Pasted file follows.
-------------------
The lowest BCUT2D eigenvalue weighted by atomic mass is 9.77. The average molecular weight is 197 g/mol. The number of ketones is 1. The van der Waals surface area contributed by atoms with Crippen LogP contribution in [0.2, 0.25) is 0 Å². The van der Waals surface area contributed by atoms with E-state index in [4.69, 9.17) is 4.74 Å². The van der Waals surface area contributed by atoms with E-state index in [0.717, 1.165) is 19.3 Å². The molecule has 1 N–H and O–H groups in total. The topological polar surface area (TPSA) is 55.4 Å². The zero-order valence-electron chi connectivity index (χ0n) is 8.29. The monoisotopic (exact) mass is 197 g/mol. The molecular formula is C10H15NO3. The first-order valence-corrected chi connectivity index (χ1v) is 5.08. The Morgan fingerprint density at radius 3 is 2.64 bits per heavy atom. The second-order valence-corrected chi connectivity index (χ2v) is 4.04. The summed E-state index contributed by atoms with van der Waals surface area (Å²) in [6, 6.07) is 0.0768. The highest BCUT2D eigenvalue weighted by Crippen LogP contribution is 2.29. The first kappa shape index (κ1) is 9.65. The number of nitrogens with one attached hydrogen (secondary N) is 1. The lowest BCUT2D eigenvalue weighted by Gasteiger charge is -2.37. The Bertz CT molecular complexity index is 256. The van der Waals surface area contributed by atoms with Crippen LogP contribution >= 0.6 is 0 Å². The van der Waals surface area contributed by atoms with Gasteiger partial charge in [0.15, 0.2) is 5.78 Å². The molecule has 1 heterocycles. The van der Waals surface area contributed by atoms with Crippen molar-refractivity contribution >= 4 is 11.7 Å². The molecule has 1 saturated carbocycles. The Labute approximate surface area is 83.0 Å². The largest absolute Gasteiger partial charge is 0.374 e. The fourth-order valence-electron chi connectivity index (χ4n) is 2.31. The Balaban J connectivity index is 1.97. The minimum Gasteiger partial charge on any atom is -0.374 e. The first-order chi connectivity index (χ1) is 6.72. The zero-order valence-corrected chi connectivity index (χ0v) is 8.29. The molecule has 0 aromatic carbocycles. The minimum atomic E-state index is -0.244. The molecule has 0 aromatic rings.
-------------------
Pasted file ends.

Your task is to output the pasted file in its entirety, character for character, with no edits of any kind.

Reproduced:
The lowest BCUT2D eigenvalue weighted by atomic mass is 9.77. The average molecular weight is 197 g/mol. The number of ketones is 1. The van der Waals surface area contributed by atoms with Crippen LogP contribution in [0.2, 0.25) is 0 Å². The van der Waals surface area contributed by atoms with E-state index in [4.69, 9.17) is 4.74 Å². The van der Waals surface area contributed by atoms with E-state index in [0.717, 1.165) is 19.3 Å². The molecule has 1 N–H and O–H groups in total. The topological polar surface area (TPSA) is 55.4 Å². The zero-order valence-electron chi connectivity index (χ0n) is 8.29. The monoisotopic (exact) mass is 197 g/mol. The molecular formula is C10H15NO3. The first-order valence-corrected chi connectivity index (χ1v) is 5.08. The Morgan fingerprint density at radius 3 is 2.64 bits per heavy atom. The second-order valence-corrected chi connectivity index (χ2v) is 4.04. The summed E-state index contributed by atoms with van der Waals surface area (Å²) in [6, 6.07) is 0.0768. The highest BCUT2D eigenvalue weighted by Crippen LogP contribution is 2.29. The first kappa shape index (κ1) is 9.65. The number of nitrogens with one attached hydrogen (secondary N) is 1. The lowest BCUT2D eigenvalue weighted by Gasteiger charge is -2.37. The Bertz CT molecular complexity index is 256. The van der Waals surface area contributed by atoms with Crippen LogP contribution >= 0.6 is 0 Å². The van der Waals surface area contributed by atoms with Gasteiger partial charge in [0.15, 0.2) is 5.78 Å². The molecule has 1 heterocycles. The van der Waals surface area contributed by atoms with Crippen molar-refractivity contribution >= 4 is 11.7 Å². The molecule has 1 saturated carbocycles. The Labute approximate surface area is 83.0 Å². The largest absolute Gasteiger partial charge is 0.374 e. The fourth-order valence-electron chi connectivity index (χ4n) is 2.31. The Balaban J connectivity index is 1.97. The minimum Gasteiger partial charge on any atom is -0.374 e. The first-order chi connectivity index (χ1) is 6.72. The zero-order valence-corrected chi connectivity index (χ0v) is 8.29. The molecule has 0 aromatic carbocycles. The minimum atomic E-state index is -0.244. The molecule has 0 aromatic rings.